Kit
2018-01-12 21:56:34 UTC
Permalink
Raw Message
Post by Dreamer In Colore
Post by Kit
Post by Christopher A. Lee
Why do Apple and other manufacturers make devices where you can't
replace the battery yourself?
It's not just Iphones - it's also about notebook computers. I once
made the mistake of buying an Asus notebook like that because it never
occurred to me that they would make them that way..
That's what I like about my HP-200LX palmtop computer. I has a 80186 processor, 2MB of memory and runs MS-DOS 5.0. I have Quicken 3.0 and Lotus 1-2-3 in ROM, plus I have Turbo C++ 3.0 on a 256MB Compact Flash card. It's all powered by 2 AA batteries, and a CR2032 coin battery. It's 23 years old. (It came out in 1994.)
-- Kit
Damn. Turbo C++.
That was when Khan hadn't quite blown out his ego.
Planned obsolescence is how the world works, though. Romans figured
out how to make roads that lasted a thousand years.... but we love us
our asphalt.
Now, I can't run some Adobe software that is pretty amazing unless I
upgrade to Windows 10. And even then, Windows 10 is the last version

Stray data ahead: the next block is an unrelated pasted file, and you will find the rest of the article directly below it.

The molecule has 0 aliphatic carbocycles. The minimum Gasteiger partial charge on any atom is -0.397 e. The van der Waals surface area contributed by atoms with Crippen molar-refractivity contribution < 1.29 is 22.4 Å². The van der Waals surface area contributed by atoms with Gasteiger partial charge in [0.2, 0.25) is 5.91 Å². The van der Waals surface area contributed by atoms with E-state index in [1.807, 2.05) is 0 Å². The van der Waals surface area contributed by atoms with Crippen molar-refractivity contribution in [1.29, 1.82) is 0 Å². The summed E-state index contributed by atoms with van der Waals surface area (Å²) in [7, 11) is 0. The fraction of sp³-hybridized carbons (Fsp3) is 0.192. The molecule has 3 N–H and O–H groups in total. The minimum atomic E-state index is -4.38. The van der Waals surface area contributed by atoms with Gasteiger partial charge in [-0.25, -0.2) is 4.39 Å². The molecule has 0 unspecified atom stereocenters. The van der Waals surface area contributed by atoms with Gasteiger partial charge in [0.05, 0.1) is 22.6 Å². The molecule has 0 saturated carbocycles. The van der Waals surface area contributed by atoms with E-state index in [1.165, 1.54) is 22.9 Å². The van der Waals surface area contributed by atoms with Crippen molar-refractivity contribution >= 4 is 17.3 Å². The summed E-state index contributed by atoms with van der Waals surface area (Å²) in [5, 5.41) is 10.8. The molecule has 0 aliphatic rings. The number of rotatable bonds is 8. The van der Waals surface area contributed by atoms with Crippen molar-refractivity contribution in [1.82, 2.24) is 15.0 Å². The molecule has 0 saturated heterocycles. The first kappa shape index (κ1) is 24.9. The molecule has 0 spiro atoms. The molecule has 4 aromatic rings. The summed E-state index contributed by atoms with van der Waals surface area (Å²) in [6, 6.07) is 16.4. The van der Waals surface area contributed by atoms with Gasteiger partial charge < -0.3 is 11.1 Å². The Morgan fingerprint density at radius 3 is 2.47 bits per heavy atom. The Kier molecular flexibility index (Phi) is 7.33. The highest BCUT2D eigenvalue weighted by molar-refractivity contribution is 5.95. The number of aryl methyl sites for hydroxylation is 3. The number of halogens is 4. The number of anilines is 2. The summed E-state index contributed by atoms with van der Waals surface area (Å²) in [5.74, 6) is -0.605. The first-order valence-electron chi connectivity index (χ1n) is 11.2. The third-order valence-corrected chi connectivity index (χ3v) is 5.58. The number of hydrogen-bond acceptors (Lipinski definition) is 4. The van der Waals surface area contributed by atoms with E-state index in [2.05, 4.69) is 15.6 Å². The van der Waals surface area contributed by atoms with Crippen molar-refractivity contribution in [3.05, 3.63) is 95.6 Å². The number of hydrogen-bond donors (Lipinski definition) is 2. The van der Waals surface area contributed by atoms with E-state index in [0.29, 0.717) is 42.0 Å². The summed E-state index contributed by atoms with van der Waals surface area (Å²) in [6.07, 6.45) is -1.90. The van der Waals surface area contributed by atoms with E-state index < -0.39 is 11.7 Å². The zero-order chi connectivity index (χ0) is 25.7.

of Windows... it turns out we're going back to thin-client computing
because it's cheaper and the profit margins are stellar.
Adobe. Damn. I had an ancient MS-DOS PDF viewer. Now PDF supports color, embedded audio, and even embedded video. Who'da thunk it?

-- Kit
Post by Dreamer In Colore
I think about upgrading hardware as properly compensating the
engineers for coming up with improvements. Do you really want to stay
in the dark ages of tech?
--
Cheers,
Dreamer
AA 2306
"If God listened to the prayers of men, all men would quickly have
perished: for they are forever praying for evil against one another."
Epicurus
Olrik
2018-01-13 05:05:28 UTC
Permalink
Raw Message
Post by Kit
Post by Christopher A. Lee
Why do Apple and other manufacturers make devices where you can't
replace the battery yourself?
It's not just Iphones - it's also about notebook computers. I once
made the mistake of buying an Asus notebook like that because it never
occurred to me that they would make them that way..
That's what I like about my HP-200LX palmtop computer. I has a 80186 processor, 2MB of memory and runs MS-DOS 5.0. I have Quicken 3.0 and Lotus 1-2-3 in ROM, plus I have Turbo C++ 3.0 on a 256MB Compact Flash card. It's all powered by 2 AA batteries, and a CR2032 coin battery. It's 23 years old. (It came out in 1994.)
Did you post your message from it?

;-)
Post by Kit
-- Kit
--
Olrik
aa #1981
EAC Chief Food Inspector, Bacon Division
Teresita
2018-01-13 17:03:46 UTC
Permalink
Raw Message
Post by Kit